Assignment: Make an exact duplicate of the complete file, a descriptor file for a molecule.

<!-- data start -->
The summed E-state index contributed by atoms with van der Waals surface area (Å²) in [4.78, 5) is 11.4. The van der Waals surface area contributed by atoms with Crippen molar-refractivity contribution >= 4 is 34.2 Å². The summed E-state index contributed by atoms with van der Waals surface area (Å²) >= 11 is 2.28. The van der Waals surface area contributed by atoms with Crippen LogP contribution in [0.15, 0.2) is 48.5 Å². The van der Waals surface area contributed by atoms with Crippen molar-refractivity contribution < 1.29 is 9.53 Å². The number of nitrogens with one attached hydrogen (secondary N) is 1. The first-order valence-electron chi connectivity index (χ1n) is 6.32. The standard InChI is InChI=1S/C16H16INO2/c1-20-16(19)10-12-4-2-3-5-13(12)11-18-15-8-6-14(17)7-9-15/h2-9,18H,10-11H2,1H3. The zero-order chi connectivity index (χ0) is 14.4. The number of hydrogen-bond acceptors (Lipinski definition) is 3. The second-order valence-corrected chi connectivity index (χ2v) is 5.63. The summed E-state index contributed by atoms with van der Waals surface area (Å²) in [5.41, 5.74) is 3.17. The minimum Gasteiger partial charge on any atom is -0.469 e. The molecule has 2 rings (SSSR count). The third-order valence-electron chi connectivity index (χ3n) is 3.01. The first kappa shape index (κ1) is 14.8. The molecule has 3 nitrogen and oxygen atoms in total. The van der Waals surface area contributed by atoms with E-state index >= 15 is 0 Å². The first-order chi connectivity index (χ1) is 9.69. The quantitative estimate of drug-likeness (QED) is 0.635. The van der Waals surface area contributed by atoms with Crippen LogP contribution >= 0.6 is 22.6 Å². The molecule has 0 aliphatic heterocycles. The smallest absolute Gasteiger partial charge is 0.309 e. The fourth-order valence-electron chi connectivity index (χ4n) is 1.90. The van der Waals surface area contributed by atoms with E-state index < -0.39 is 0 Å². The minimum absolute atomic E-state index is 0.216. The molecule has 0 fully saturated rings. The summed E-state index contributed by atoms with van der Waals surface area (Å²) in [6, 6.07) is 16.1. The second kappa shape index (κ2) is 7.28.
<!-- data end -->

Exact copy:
The summed E-state index contributed by atoms with van der Waals surface area (Å²) in [4.78, 5) is 11.4. The van der Waals surface area contributed by atoms with Crippen molar-refractivity contribution >= 4 is 34.2 Å². The summed E-state index contributed by atoms with van der Waals surface area (Å²) >= 11 is 2.28. The van der Waals surface area contributed by atoms with Crippen LogP contribution in [0.15, 0.2) is 48.5 Å². The van der Waals surface area contributed by atoms with Crippen molar-refractivity contribution < 1.29 is 9.53 Å². The number of nitrogens with one attached hydrogen (secondary N) is 1. The first-order valence-electron chi connectivity index (χ1n) is 6.32. The standard InChI is InChI=1S/C16H16INO2/c1-20-16(19)10-12-4-2-3-5-13(12)11-18-15-8-6-14(17)7-9-15/h2-9,18H,10-11H2,1H3. The zero-order chi connectivity index (χ0) is 14.4. The number of hydrogen-bond acceptors (Lipinski definition) is 3. The second-order valence-corrected chi connectivity index (χ2v) is 5.63. The summed E-state index contributed by atoms with van der Waals surface area (Å²) in [5.41, 5.74) is 3.17. The minimum Gasteiger partial charge on any atom is -0.469 e. The molecule has 2 rings (SSSR count). The third-order valence-electron chi connectivity index (χ3n) is 3.01. The first kappa shape index (κ1) is 14.8. The molecule has 3 nitrogen and oxygen atoms in total. The van der Waals surface area contributed by atoms with E-state index >= 15 is 0 Å². The first-order chi connectivity index (χ1) is 9.69. The quantitative estimate of drug-likeness (QED) is 0.635. The van der Waals surface area contributed by atoms with Crippen LogP contribution >= 0.6 is 22.6 Å². The molecule has 0 aliphatic heterocycles. The smallest absolute Gasteiger partial charge is 0.309 e. The fourth-order valence-electron chi connectivity index (χ4n) is 1.90. The van der Waals surface area contributed by atoms with E-state index < -0.39 is 0 Å². The minimum absolute atomic E-state index is 0.216. The molecule has 0 fully saturated rings. The summed E-state index contributed by atoms with van der Waals surface area (Å²) in [6, 6.07) is 16.1. The second kappa shape index (κ2) is 7.28.